Tuomey: Feds 'demanded' executives resign - wistv.com - Columbia, South Carolina |

Tuomey: Feds 'demanded' executives resign

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SUMTER, SC (WIS) -

Tuomey Healthcare System's attorney claims it was federal attorneys in its legal case that "demanded" the former CEO and vice president resign from the hospital last year.

Former CEO Jay Cox and former Vice President Gregg Martin resigned from Tuomey in September, after the hospital was found guilty of violating the so-called Stark Law and the False Claims Act. The court ordered the hospital to pay $237 million in damages. Toumey then filed an appeal.

Tuomey filed a motion for a protective order Jan. 15 requesting separation agreements between the hospital and Cox and Martin remain sealed in the court file. The hospital claims that releasing the documents to the public is a violation of contractual confidentiality, according to court documents.

Now, the hospital claims the agreements were a condition of the federal government during settlement discussions.

"After demanding that Tuomey end its relationship with these long-term executives as a condition of conducting settlement discussions, the government is now unfairly complaining about these separation agreements because Tuomey cannot satisfy the government's unrealistic financial demands," as written in Tuomey's Feb. 13 response.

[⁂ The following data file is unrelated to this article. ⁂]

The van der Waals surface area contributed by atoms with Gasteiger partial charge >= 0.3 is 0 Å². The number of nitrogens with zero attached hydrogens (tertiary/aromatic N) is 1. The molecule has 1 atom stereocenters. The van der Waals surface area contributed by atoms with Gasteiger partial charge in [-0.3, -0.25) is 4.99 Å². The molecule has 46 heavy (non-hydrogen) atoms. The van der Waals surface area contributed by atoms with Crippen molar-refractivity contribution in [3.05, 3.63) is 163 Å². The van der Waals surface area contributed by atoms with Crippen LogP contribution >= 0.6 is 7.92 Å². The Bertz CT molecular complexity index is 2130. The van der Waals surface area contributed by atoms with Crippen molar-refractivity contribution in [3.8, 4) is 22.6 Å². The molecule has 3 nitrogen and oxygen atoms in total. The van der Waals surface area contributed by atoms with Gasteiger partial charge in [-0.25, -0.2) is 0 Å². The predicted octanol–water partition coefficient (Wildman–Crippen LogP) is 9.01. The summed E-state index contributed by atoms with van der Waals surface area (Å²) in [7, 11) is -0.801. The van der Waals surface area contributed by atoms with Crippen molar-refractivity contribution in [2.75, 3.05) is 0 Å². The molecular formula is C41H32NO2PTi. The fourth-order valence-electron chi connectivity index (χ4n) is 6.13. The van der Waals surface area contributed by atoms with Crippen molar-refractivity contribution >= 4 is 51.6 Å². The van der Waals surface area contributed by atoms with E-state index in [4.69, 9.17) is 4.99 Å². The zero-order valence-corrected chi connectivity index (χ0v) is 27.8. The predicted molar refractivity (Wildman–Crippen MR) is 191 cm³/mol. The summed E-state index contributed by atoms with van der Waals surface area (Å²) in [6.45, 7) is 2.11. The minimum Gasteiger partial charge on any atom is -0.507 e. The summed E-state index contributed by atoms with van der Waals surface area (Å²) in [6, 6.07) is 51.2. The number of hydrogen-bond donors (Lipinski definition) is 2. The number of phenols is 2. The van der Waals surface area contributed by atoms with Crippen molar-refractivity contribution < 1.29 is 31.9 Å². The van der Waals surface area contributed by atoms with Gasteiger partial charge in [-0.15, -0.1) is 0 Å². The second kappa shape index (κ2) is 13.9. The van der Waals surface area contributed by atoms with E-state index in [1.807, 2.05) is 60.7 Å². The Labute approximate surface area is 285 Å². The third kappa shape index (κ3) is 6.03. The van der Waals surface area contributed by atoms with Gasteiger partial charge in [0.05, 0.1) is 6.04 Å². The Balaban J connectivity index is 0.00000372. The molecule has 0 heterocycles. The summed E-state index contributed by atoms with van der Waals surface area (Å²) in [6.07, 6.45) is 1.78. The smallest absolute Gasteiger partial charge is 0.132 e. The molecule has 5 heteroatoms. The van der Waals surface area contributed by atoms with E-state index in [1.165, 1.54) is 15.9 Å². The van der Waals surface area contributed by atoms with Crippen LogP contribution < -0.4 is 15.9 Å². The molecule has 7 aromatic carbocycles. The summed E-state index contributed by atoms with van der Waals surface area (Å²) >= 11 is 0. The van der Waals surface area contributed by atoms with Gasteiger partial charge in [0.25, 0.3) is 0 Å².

The hospital's attorney added that the separation agreements have nothing to do with Tuomey's ability to pay and are not necessary to any analysis of the money the business has set aside for the pending appeal.

After Tuomey officials said it could be forced to close if it paid the total damages, federal officials asked for a $50-million bond and $20 million in escrow while the appeal process continues. The hospital then claimed that it would be forced to file bankruptcy if it paid the $70 million, but an analysis by the government claims that amount would not affect healthcare services at Tuomey.

The hospital claimed in a previous motion that the hospital agreed to keep the separation agreements sealed from public disclosure. However, federal prosecutors disagree.

Federal prosecutors said the hospital's argument for keeping the documents sealed has no merit in court.

Tuomey stands by its request for a protection order to keep the separation agreements confidential.

WIS previously found 990 forms filed by the hospital that showed Cox's salary as more than $1 million in 2011, with Martin's at more than $630,000. The hospital would not release the recent information on the former executives to WIS, citing personnel reasons.

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